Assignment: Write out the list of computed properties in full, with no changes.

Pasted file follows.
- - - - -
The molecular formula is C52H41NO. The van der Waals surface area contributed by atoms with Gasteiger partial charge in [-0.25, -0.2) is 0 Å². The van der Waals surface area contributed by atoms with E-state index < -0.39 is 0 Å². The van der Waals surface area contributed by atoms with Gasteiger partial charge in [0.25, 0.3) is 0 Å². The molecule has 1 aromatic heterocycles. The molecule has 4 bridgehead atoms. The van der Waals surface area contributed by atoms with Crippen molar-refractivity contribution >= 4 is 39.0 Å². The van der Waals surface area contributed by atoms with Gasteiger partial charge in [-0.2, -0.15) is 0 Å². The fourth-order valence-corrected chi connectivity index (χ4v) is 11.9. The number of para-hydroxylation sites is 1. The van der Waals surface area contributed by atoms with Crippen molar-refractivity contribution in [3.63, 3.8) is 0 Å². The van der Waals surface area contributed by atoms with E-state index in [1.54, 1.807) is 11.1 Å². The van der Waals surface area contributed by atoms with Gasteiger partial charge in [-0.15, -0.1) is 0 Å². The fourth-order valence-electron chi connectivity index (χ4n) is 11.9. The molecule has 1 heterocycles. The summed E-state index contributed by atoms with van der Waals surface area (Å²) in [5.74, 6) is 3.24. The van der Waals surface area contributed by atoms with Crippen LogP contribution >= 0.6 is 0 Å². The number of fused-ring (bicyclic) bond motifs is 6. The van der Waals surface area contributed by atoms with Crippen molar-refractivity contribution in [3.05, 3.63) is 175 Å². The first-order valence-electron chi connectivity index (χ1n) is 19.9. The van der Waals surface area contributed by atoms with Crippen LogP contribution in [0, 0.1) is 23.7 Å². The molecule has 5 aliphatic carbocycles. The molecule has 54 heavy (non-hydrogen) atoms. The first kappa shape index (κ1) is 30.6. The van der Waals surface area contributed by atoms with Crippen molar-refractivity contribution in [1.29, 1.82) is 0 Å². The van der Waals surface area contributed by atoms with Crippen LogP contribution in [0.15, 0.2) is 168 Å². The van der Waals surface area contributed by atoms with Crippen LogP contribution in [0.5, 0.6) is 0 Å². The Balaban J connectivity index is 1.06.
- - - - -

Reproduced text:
The molecular formula is C52H41NO. The van der Waals surface area contributed by atoms with Gasteiger partial charge in [-0.25, -0.2) is 0 Å². The van der Waals surface area contributed by atoms with E-state index < -0.39 is 0 Å². The van der Waals surface area contributed by atoms with Gasteiger partial charge in [0.25, 0.3) is 0 Å². The molecule has 1 aromatic heterocycles. The molecule has 4 bridgehead atoms. The van der Waals surface area contributed by atoms with Crippen molar-refractivity contribution >= 4 is 39.0 Å². The van der Waals surface area contributed by atoms with Gasteiger partial charge in [-0.2, -0.15) is 0 Å². The fourth-order valence-corrected chi connectivity index (χ4v) is 11.9. The number of para-hydroxylation sites is 1. The van der Waals surface area contributed by atoms with Crippen molar-refractivity contribution in [3.63, 3.8) is 0 Å². The van der Waals surface area contributed by atoms with E-state index in [1.54, 1.807) is 11.1 Å². The van der Waals surface area contributed by atoms with Gasteiger partial charge in [-0.15, -0.1) is 0 Å². The fourth-order valence-electron chi connectivity index (χ4n) is 11.9. The molecule has 1 heterocycles. The summed E-state index contributed by atoms with van der Waals surface area (Å²) in [5.74, 6) is 3.24. The van der Waals surface area contributed by atoms with Crippen LogP contribution >= 0.6 is 0 Å². The number of fused-ring (bicyclic) bond motifs is 6. The van der Waals surface area contributed by atoms with Crippen molar-refractivity contribution in [3.05, 3.63) is 175 Å². The first-order valence-electron chi connectivity index (χ1n) is 19.9. The van der Waals surface area contributed by atoms with Crippen LogP contribution in [0, 0.1) is 23.7 Å². The molecule has 5 aliphatic carbocycles. The molecule has 54 heavy (non-hydrogen) atoms. The first kappa shape index (κ1) is 30.6. The van der Waals surface area contributed by atoms with Crippen molar-refractivity contribution in [1.29, 1.82) is 0 Å². The van der Waals surface area contributed by atoms with Crippen LogP contribution in [0.15, 0.2) is 168 Å². The van der Waals surface area contributed by atoms with Crippen LogP contribution in [0.5, 0.6) is 0 Å². The Balaban J connectivity index is 1.06.